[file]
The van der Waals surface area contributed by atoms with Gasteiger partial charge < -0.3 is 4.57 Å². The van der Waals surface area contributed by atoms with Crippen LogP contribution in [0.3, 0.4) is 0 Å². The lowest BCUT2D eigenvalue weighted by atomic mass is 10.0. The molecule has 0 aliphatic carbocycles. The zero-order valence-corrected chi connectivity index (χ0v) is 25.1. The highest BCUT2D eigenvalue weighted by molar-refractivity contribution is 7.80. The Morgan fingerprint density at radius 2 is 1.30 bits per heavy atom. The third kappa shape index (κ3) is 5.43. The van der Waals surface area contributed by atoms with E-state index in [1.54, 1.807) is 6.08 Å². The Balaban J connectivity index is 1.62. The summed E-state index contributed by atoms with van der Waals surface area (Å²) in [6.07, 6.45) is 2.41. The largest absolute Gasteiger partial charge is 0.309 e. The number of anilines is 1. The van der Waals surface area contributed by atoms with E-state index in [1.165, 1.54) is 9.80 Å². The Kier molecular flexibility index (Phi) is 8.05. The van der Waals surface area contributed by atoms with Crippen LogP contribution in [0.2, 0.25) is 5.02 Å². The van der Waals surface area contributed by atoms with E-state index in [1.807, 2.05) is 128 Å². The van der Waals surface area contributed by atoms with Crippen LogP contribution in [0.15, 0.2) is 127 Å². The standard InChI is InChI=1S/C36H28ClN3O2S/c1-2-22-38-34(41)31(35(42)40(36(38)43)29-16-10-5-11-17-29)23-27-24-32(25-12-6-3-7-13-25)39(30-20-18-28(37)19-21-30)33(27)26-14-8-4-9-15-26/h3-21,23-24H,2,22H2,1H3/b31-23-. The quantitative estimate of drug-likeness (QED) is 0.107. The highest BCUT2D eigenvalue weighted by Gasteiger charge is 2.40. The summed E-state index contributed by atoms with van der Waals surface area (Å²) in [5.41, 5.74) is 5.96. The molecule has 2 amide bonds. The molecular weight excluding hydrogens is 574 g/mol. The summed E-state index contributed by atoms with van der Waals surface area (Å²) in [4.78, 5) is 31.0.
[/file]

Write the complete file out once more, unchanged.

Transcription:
The van der Waals surface area contributed by atoms with Gasteiger partial charge < -0.3 is 4.57 Å². The van der Waals surface area contributed by atoms with Crippen LogP contribution in [0.3, 0.4) is 0 Å². The lowest BCUT2D eigenvalue weighted by atomic mass is 10.0. The molecule has 0 aliphatic carbocycles. The zero-order valence-corrected chi connectivity index (χ0v) is 25.1. The highest BCUT2D eigenvalue weighted by molar-refractivity contribution is 7.80. The Morgan fingerprint density at radius 2 is 1.30 bits per heavy atom. The third kappa shape index (κ3) is 5.43. The van der Waals surface area contributed by atoms with E-state index in [1.54, 1.807) is 6.08 Å². The Balaban J connectivity index is 1.62. The summed E-state index contributed by atoms with van der Waals surface area (Å²) in [6.07, 6.45) is 2.41. The largest absolute Gasteiger partial charge is 0.309 e. The number of anilines is 1. The van der Waals surface area contributed by atoms with E-state index in [1.165, 1.54) is 9.80 Å². The Kier molecular flexibility index (Phi) is 8.05. The van der Waals surface area contributed by atoms with Crippen LogP contribution in [0.2, 0.25) is 5.02 Å². The van der Waals surface area contributed by atoms with E-state index in [1.807, 2.05) is 128 Å². The van der Waals surface area contributed by atoms with Crippen LogP contribution in [0.15, 0.2) is 127 Å². The standard InChI is InChI=1S/C36H28ClN3O2S/c1-2-22-38-34(41)31(35(42)40(36(38)43)29-16-10-5-11-17-29)23-27-24-32(25-12-6-3-7-13-25)39(30-20-18-28(37)19-21-30)33(27)26-14-8-4-9-15-26/h3-21,23-24H,2,22H2,1H3/b31-23-. The quantitative estimate of drug-likeness (QED) is 0.107. The highest BCUT2D eigenvalue weighted by Gasteiger charge is 2.40. The summed E-state index contributed by atoms with van der Waals surface area (Å²) in [5.41, 5.74) is 5.96. The molecule has 2 amide bonds. The molecular weight excluding hydrogens is 574 g/mol. The summed E-state index contributed by atoms with van der Waals surface area (Å²) in [4.78, 5) is 31.0.